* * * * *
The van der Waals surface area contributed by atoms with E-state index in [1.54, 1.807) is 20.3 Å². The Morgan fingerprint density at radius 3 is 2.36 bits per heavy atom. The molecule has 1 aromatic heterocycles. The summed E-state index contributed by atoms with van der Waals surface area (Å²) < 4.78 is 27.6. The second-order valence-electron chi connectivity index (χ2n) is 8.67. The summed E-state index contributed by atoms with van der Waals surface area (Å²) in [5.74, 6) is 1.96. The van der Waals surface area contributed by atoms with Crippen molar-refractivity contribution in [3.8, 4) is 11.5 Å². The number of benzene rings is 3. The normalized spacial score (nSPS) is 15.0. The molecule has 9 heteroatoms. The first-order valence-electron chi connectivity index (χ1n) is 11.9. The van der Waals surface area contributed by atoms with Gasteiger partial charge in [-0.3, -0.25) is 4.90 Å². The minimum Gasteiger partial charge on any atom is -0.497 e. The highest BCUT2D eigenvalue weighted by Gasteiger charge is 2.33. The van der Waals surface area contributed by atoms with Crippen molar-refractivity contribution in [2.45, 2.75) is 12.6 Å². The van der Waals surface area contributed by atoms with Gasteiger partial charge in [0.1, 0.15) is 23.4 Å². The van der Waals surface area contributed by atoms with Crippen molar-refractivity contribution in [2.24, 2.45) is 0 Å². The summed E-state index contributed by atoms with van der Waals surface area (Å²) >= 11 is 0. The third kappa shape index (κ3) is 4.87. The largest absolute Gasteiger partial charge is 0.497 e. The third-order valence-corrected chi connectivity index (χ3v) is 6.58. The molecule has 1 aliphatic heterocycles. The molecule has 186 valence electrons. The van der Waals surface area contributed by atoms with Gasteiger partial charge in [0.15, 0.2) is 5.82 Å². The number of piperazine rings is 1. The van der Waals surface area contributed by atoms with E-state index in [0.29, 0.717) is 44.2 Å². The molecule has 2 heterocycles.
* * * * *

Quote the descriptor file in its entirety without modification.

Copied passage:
The van der Waals surface area contributed by atoms with E-state index in [1.54, 1.807) is 20.3 Å². The Morgan fingerprint density at radius 3 is 2.36 bits per heavy atom. The molecule has 1 aromatic heterocycles. The summed E-state index contributed by atoms with van der Waals surface area (Å²) < 4.78 is 27.6. The second-order valence-electron chi connectivity index (χ2n) is 8.67. The summed E-state index contributed by atoms with van der Waals surface area (Å²) in [5.74, 6) is 1.96. The van der Waals surface area contributed by atoms with Crippen molar-refractivity contribution in [3.8, 4) is 11.5 Å². The number of benzene rings is 3. The normalized spacial score (nSPS) is 15.0. The molecule has 9 heteroatoms. The first-order valence-electron chi connectivity index (χ1n) is 11.9. The van der Waals surface area contributed by atoms with Gasteiger partial charge in [-0.3, -0.25) is 4.90 Å². The minimum Gasteiger partial charge on any atom is -0.497 e. The highest BCUT2D eigenvalue weighted by Gasteiger charge is 2.33. The van der Waals surface area contributed by atoms with Crippen molar-refractivity contribution in [2.45, 2.75) is 12.6 Å². The van der Waals surface area contributed by atoms with Gasteiger partial charge in [0.1, 0.15) is 23.4 Å². The van der Waals surface area contributed by atoms with Crippen molar-refractivity contribution in [2.24, 2.45) is 0 Å². The summed E-state index contributed by atoms with van der Waals surface area (Å²) >= 11 is 0. The third kappa shape index (κ3) is 4.87. The largest absolute Gasteiger partial charge is 0.497 e. The third-order valence-corrected chi connectivity index (χ3v) is 6.58. The molecule has 1 aliphatic heterocycles. The molecule has 186 valence electrons. The van der Waals surface area contributed by atoms with Gasteiger partial charge in [0.15, 0.2) is 5.82 Å². The number of piperazine rings is 1. The van der Waals surface area contributed by atoms with E-state index in [0.29, 0.717) is 44.2 Å². The molecule has 2 heterocycles.